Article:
How Much Money Do Dental Hygienists Make?

A dental hygienist is in charge of ensuring each dental patient has a clean, healthy mouth, per The Balance Careers. In fact, if you are going to the dentist for a routine cleaning, you are likely spending the majority of your appointment with a dental hygienist, only seeing a dentist to ensure everything is okay. Each state is different in regards to the role of a hygienist, but overall, they are tasked with providing a thorough cleaning of the mouth, removing stains and buildup on the teeth, taking x-rays when needed, providing fluoride or adding sealants, and may even deliver local anesthesia for patients undergoing a dental procedure.

One of the most important roles of a dental hygienist, though, is educating patients on proper oral health so they can avoid having to see their dentist, per Regis College. Hygienists and dentists work as a team, where the hygienist is tasked with communicating directly with the patient and passing on important information to the dentist. And while a dental hygienist may not make as much money as a dentist, they can still expect to be paid fairly well.

Dental hygienists make a good yearly salary

According to the U.S. News & World Report, a dentist can expect to make around $158,000, while those in certain states can even see salaries in the $200,000 range. But becoming a dentist requires a lot of time — also according to the U.S. News & World Report, dental school takes about four years to complete. So if you are interested in dentistry, but don't want to spend the next few years in school, becoming a dental hygienist is a great option.

According to The Balance Careers, the median salary for a dental hygienist is about $74,070, but depending on where you live and your skill level, you can make a lot more than the average. Dental hygienists who live in Alaska make six figures, with the mean salary coming in at $107,190, per Forbes. Other high-paying states include California, Washington, Maryland, and New Mexico. And a good salary isn't the only perk of this career. The U.S. News & World Report noted that the job outlook for dental hygienists is also great. Between 2020 and 2030, there should be an 11% increase in dental hygiene positions, which accounts for over 23,000 additional jobs.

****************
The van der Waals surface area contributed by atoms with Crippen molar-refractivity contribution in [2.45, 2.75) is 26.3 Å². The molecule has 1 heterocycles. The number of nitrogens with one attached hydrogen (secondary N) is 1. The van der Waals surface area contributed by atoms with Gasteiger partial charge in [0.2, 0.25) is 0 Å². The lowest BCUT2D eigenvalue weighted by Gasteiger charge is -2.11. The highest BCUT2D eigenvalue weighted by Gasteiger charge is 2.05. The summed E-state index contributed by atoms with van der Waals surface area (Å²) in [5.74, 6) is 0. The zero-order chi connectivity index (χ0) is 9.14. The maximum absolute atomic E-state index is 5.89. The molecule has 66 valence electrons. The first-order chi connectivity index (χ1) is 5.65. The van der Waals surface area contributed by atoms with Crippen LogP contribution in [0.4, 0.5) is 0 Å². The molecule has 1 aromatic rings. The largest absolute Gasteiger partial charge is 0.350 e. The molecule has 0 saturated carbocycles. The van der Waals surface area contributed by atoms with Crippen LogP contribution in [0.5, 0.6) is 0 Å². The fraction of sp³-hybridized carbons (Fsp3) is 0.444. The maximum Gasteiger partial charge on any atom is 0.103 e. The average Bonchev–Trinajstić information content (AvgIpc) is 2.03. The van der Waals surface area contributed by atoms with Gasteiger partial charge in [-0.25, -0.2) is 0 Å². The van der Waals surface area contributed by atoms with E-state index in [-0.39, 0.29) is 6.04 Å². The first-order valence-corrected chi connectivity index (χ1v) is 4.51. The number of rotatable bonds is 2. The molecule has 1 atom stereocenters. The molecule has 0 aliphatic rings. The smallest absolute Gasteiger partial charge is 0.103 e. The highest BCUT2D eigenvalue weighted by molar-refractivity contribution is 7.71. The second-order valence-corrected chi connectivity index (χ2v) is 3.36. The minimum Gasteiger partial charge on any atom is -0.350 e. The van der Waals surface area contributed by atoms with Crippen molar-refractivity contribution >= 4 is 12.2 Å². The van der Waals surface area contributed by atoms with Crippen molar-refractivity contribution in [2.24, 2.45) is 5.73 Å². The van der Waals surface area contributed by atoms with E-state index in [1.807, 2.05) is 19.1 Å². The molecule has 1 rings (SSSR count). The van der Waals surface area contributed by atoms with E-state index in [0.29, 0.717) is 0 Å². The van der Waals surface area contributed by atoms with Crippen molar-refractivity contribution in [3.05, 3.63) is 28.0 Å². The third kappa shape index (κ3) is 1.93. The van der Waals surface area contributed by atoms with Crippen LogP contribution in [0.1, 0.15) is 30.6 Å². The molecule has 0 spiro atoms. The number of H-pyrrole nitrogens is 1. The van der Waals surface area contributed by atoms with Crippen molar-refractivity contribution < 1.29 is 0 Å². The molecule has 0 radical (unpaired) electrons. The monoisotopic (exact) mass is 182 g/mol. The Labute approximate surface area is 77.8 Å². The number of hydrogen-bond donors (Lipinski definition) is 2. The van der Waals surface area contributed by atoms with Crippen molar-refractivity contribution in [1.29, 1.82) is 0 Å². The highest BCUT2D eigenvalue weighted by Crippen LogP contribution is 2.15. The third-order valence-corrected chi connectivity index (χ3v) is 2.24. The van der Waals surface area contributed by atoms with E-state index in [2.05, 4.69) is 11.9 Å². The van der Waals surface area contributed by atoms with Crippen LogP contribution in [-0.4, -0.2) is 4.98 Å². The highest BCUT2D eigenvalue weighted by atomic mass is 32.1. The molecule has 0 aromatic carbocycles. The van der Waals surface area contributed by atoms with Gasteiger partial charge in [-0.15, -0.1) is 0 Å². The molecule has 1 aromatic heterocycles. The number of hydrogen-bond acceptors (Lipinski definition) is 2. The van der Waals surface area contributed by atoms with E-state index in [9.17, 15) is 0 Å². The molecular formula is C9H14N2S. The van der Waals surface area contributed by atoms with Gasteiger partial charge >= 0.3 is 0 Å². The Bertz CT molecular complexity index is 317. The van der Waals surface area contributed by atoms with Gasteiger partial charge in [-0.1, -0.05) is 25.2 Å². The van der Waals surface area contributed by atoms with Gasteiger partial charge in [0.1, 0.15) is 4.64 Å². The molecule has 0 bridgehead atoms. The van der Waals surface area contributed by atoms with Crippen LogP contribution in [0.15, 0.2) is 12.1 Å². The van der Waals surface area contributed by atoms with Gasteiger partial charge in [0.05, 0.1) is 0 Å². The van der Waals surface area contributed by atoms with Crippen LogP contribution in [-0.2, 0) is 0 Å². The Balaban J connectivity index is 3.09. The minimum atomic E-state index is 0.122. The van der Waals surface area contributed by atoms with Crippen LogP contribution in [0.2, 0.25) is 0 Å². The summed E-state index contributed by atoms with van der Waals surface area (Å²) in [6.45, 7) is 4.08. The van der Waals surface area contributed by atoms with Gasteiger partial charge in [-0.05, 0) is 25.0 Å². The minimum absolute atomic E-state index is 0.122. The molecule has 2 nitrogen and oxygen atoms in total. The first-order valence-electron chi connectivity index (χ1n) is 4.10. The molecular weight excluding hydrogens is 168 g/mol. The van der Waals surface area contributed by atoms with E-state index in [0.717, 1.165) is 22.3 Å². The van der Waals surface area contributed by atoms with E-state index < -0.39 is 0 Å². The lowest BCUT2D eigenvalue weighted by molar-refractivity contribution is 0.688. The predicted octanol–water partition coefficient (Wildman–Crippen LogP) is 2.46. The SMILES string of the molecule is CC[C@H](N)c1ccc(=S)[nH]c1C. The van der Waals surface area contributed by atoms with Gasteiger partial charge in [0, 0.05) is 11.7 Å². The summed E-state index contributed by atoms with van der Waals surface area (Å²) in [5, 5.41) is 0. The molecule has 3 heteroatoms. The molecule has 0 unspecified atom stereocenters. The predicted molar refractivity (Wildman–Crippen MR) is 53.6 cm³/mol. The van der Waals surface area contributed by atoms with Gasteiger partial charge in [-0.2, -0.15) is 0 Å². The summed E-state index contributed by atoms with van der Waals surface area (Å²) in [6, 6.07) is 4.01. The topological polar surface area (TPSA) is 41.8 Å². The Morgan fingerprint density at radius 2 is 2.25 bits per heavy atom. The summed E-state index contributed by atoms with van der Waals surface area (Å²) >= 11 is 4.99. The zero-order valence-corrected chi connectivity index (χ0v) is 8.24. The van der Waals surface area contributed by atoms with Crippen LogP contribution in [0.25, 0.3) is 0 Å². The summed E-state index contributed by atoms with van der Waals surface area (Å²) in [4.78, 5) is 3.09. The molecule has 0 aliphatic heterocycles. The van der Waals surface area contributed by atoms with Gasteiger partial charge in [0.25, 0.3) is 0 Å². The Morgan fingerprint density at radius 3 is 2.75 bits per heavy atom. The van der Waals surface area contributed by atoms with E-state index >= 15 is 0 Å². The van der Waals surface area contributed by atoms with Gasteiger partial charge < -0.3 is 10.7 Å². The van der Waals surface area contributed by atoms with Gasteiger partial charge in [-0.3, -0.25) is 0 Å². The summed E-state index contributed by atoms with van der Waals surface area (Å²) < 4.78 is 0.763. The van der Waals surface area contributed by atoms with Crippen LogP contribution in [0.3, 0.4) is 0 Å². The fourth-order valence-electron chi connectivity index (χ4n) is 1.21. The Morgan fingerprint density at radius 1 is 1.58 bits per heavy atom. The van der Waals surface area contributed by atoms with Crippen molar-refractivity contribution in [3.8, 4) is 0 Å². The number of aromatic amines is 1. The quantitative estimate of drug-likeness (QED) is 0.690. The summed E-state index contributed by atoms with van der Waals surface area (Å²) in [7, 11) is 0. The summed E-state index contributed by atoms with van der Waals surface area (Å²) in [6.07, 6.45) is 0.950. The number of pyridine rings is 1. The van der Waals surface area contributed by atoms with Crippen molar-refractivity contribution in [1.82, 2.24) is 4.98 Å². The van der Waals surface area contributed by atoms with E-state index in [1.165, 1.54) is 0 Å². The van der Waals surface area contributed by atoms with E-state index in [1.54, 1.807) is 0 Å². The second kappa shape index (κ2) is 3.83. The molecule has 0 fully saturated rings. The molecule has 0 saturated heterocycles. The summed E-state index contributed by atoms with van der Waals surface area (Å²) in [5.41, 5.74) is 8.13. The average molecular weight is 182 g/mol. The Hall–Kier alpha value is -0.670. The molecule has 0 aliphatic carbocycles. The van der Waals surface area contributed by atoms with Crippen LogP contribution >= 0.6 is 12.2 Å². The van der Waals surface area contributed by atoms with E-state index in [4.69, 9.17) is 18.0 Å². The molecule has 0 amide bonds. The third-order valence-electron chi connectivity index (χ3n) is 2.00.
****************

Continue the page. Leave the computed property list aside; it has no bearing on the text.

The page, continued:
How to become a dental hygienist

While you won't need to attend dental school for four years, you still need proper education and training to successfully become a dental hygienist. According to Regis College, you need, at minimum, an associate's degree to become a dental hygienist, but those who earn a bachelor's degree or higher may have more opportunities for higher-paying jobs. Once your degree is secured, you will need to get licensed in your state, per The Balance Careers. This license requires a written and clinical exam, both of which you will need to pass in order to get hired as a hygienist.

In addition to education, a dental hygienist also needs to possess certain personal skills. It's not uncommon for people to be scared of dental procedures, so having compassion is extremely important in this career. You will be working with people all day long, so having the ability to calm and reassure others is also vital. Since you will likely be working long hours, stamina is a bonus, and attention to detail is necessary as well.